Lot 24
  • 24

Luis Guevara Moreno (1926-2010)

80,000 - 120,000 USD
bidding is closed


  • Luis Guevara Moreno
  • Trama vertical
  • signed, titled and dated Paris 1951 on the reverse
  • painted wood construction
  • 55 by 26 in.
  • 140 by 66 cm


The Estate of the Artist


The painted wooden panel is in good condition and is structurally sound. The paint is bound to the surface with the exception of numerous small spots on the yellow and white where the paint is pushing up from below. No paint loss has occurred as a result of this movement. Two old repairs to the white panel were detected on the top edge and the proper left top corner. The paint used on these areas is different in color and sheen. The multi-colored panel exhibits very good color retention. Tiny accretions were observed on the paint along the central horizontal line. Dimensional changes in the wood were noted which included a horizontal crack that runs the width of the panel near the bottom and that the panel no longer rests flat against the wall. Minor surface soiling was found on the surface as well as a ¼” gouge in the painted white wood panel on the proper left side below the central line. (This condition report has been provided courtesy of Wilson Conservation, LLC.)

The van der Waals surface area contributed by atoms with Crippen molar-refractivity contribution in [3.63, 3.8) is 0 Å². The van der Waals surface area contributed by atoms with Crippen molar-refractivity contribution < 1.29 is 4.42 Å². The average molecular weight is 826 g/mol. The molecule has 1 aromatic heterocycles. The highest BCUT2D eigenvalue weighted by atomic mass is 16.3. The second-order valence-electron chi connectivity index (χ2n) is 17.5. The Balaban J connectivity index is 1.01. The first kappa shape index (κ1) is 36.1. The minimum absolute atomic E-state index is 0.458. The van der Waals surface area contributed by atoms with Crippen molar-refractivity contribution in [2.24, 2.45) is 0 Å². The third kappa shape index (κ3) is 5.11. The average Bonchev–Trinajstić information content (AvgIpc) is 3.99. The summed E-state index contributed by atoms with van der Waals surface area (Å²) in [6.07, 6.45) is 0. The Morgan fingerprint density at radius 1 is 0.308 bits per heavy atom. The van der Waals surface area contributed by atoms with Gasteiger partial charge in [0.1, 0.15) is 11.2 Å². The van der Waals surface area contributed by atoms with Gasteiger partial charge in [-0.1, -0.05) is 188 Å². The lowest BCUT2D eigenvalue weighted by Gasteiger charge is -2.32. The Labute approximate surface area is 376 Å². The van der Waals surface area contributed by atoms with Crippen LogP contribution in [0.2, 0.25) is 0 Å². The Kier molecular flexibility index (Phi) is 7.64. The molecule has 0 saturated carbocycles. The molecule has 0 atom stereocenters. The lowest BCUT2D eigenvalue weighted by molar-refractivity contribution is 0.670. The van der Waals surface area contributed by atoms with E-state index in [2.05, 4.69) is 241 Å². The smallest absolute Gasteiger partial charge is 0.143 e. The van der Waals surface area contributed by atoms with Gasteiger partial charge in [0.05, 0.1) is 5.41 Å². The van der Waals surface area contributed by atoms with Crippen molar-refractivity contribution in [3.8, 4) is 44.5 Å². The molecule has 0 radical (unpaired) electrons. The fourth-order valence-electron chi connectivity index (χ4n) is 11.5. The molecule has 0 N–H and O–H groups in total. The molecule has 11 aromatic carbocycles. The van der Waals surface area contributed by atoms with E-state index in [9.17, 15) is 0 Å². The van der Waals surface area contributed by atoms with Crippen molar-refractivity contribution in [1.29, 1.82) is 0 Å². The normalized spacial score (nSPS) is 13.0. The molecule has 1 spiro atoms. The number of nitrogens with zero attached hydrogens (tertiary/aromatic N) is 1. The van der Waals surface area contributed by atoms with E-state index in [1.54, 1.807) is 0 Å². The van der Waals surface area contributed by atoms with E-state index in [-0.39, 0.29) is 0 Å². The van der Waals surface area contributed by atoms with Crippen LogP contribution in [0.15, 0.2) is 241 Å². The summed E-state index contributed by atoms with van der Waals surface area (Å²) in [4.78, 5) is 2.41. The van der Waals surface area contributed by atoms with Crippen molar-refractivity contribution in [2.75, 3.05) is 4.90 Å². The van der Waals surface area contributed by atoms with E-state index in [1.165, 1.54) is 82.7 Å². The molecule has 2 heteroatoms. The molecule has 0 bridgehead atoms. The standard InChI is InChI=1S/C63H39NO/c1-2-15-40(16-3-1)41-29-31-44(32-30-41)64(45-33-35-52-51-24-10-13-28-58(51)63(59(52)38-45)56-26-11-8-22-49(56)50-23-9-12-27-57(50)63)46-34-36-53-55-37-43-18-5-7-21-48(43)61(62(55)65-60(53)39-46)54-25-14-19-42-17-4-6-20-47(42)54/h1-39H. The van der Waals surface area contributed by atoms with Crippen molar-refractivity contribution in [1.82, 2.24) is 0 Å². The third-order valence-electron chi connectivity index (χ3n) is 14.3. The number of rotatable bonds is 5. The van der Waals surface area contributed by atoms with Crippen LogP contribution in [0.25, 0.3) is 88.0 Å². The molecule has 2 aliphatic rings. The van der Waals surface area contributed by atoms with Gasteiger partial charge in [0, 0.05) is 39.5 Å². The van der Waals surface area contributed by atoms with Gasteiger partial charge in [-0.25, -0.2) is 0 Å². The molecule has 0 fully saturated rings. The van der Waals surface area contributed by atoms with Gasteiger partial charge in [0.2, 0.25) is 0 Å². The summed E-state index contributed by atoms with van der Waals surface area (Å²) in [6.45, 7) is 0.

In response to your inquiry, we are pleased to provide you with a general report of the condition of the property described above. Since we are not professional conservators or restorers, we urge you to consult with a restorer or conservator of your choice who will be better able to provide a detailed, professional report. Prospective buyers should inspect each lot to satisfy themselves as to condition and must understand that any statement made by Sotheby's is merely a subjective qualified opinion.

Catalogue Note

In Paris, the end of the war announced the rebirth of abstraction. Abstract art, however, did not fully regain its cultural strength right after the conclusion of its de facto proscription during the occupation. Nor did it resurface as a cohesive postwar culture. Abstraction returned through either divergent or interconnected paths, each seeking the most effective route to the cultural reconstruction of the country. Therefore, as Latin American artists were lured to Paris by the promise of modernity, they found a ruptured legacy that could be reclaimed only through a process of interpretation and transformation—two tasks that forced them to take programmatic positions. These differing attitudes would eventually produce brand new answers to entrenched questions.

Trama Vertical (Vertical Lattice) is a good case in point. The work—a pictorial object rather than a picture, as it is a trussed set of enameled laths— was assembled by Luis Guevara Moreno in 1951, when he was simultaneously part of two groups: Los Disidentes, made up of artists who had recently arrived in Europe from Guevara’s native Venezuela, and Madí, an offshoot of the Argentine avant-garde transplanted to Paris in 1950. The first association involved Guevara in discussions on the integration of the arts at an urban scale, a prewar question that was beginning to be raised from the changed perspective of postwar France. That program informs Trama Vertical: the segmented arrangement of its bands recalls works in which Alejandro Otero, the group’s spokesman, engaged the gradual dis-articulation of the picture plane with the purpose of reintegrating it on other architectural constructions through rhythm and vibration.